The short one

Today is the day that many have been looking forward to since rear-ends got sore earlier on this week with a bunch of longs days in a row. We had only 55 kms to cover between Kremmling and Winter Park. Ed mandated that the morning wasn’t allowed to start until 6:30 with breakfast. Many of us rejoiced prematurely expecting to get that extra half hour of sleep which wasn’t to be, clanging of tent poles began as usual around quarter past 5 am. Some said it was below 10 degrees this morning when they woke up. By the time I was on the road it was plenty warm enough for just a jersey and shorts though. There really is a difference between 5:00 am and 8:30 am, and one is certainly better than the other in my opinion.

I did my best during breakfast to recruit a few other riders to come with me for a climb up to the local ski hill before getting to camp. I figure that I’ll likely not have the opportunity to train at altitude again for at least a couple years so should soak up the opportunity while possible. That argument didn’t convince very many people, it was only Eritia and myself who were headed for Sol-Vista today.

Before reaching our little detour we passed through sulphur springs canyon just north of the town of Hot Sulphur Springs. It was amazingly beautiful, so beautiful in fact that we decided to do it twice just to make sure it was also amazing in the other direction. Here’s the video:

I have a good internet connection so I got another video online from Monday it’s posted along with it’s corresponding blog entry

We did indeed then make the climb up to the ski hill which was pretty interesting. I’d guess that three or so years ago plans were made for a massive resort expansion surrounding the village, the roads were paved and the lots went up for sale. The bad news is that most of the lots are still up for sale. The good news for us was that there was nice pavement weaving all over the mountain side. Eritia set a personal best for top speed on the way down by drafting off me but the same cannot be said for myself. I cracked 80 kph but what once was a huge milestone isn’t quite as special anymore unfortunately.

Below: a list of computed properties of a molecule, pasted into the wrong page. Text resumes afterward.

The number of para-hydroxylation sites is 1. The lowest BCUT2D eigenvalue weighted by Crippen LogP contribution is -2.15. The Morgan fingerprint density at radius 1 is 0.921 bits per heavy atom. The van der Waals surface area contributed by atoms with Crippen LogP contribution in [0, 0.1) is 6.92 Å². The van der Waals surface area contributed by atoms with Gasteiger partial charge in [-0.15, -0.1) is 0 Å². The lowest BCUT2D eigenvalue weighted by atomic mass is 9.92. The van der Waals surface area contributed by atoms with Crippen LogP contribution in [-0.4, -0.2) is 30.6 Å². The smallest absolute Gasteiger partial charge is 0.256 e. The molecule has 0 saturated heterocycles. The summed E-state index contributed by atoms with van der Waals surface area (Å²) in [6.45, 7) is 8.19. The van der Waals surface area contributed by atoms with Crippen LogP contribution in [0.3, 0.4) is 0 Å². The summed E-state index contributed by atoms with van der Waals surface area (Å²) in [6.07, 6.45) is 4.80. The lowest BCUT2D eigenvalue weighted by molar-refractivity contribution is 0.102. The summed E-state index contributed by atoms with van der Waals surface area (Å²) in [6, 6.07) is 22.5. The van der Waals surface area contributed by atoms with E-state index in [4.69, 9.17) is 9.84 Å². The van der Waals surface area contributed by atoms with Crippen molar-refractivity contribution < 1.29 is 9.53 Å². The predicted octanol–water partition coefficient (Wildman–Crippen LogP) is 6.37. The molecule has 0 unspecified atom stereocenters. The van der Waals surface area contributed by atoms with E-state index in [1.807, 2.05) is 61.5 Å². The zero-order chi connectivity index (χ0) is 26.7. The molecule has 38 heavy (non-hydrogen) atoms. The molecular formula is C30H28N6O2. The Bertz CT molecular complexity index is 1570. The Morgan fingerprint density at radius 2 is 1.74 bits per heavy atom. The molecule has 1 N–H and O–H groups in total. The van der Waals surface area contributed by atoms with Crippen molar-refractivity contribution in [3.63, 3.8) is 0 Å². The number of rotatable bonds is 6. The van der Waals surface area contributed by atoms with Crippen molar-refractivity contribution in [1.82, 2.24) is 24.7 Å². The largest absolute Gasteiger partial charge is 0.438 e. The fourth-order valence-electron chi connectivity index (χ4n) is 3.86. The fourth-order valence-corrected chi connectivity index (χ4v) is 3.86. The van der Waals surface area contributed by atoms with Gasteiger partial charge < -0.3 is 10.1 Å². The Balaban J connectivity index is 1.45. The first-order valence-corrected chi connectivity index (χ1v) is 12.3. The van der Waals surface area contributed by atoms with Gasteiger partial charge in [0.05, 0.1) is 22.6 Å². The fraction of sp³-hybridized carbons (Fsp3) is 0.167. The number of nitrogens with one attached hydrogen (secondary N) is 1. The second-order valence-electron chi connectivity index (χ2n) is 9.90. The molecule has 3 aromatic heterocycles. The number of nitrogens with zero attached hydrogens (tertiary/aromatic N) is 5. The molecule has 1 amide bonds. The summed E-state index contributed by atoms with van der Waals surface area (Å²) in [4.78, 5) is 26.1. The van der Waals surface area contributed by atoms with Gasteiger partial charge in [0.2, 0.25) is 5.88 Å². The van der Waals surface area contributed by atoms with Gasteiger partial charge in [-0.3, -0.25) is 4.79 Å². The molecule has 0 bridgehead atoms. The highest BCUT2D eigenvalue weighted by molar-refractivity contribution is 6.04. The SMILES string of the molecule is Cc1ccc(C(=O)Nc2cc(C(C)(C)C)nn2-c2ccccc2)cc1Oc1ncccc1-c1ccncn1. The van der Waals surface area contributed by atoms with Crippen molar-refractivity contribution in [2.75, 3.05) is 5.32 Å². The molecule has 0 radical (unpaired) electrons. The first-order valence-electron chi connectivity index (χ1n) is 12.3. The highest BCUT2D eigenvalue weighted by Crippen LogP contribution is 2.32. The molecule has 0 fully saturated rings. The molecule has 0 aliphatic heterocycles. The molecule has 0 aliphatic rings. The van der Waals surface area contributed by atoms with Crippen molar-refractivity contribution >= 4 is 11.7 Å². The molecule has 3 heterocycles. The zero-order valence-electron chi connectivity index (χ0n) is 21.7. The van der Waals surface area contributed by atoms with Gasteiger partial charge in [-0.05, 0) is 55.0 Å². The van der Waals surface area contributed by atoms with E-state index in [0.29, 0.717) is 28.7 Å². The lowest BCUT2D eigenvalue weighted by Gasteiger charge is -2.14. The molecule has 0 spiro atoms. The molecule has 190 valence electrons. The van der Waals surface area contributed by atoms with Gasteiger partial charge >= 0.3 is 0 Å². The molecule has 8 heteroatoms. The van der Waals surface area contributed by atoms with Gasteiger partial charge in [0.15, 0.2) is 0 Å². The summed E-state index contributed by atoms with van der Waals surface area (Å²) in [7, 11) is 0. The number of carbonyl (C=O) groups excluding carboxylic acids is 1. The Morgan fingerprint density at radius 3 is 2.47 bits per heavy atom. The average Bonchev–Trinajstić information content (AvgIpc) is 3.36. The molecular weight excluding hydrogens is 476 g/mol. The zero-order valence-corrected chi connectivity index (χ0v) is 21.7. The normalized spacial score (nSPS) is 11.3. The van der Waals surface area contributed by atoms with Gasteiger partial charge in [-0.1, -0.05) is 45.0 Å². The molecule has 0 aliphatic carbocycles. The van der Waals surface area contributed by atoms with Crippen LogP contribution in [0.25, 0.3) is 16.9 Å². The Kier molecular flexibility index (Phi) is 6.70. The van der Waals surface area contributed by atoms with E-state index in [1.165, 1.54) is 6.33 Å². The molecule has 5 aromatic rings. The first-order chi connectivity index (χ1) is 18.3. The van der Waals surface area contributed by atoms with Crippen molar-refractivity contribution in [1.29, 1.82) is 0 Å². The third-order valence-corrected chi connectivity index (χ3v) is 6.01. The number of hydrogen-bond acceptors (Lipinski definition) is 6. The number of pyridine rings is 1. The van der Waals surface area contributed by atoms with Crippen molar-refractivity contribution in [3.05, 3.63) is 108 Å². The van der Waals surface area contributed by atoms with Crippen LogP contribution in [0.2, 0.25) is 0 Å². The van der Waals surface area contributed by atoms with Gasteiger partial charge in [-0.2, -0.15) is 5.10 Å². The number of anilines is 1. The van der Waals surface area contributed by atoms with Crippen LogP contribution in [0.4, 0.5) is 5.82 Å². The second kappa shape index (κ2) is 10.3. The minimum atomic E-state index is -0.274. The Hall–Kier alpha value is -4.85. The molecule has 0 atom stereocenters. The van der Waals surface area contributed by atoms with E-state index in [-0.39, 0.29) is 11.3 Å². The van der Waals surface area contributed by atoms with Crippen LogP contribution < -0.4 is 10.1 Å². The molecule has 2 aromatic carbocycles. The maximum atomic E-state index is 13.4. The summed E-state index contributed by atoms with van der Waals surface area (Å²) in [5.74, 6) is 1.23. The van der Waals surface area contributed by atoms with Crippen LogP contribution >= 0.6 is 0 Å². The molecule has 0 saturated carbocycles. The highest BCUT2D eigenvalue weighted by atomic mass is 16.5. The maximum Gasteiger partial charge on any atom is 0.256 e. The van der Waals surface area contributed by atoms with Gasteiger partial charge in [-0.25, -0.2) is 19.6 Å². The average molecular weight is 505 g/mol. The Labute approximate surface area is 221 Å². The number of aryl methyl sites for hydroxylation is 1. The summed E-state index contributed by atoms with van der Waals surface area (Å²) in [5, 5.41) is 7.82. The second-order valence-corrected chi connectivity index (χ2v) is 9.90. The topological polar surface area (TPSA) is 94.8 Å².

Last night Dave Geerlings suggested that we try riding with only one gear on our bikes today. It would give us the opportunity to meditate a bit on what it means to be stuck in poverty. The focus of the effort supported by our fundraising is to try and break those cycles of poverty. After riding 100 miles on Wednesday with only 2 gears and knowing that my knees wouldn’t be pleased with another round of it I didn’t stop shifting gears just made a point of thinking about the luxury each time I had to. What begins as the obvious limitation is selecting a gear that is easy enough. In so many ways many individuals wind up in poverty due to being dealt tough cards. Their place of birth, their family, their acquired skillset, their vulnerability to addiction. What Dave’s exercise with shifting gears did for me though was teach a lesson about the other end of the spectrum. When the gear isn’t hard enough, when there’s no way for me to spin my legs fast enough to make any progress with the pedals. When situations are subject to massive inefficiencies it’s just as difficult to make much progress. When there are loops to jump through to ensure that welfare cheques arrive the focus can wind up on maintaining rather than escaping the situation. When farmers in the third world sell their crops into multinationals corporations for unfair prices their inefficiency in lifting their standard of living is too big an obstacle to overcome alone. It’s here that I feel like I’d like to make a comment about the need for co-operation, about looking out for the bigger picture, Maybe relate the experience with one gear to drafting in one another’s slipstream. Unfortunately the metaphor breaks down about 2 sentences ago so I won’t try to continue.

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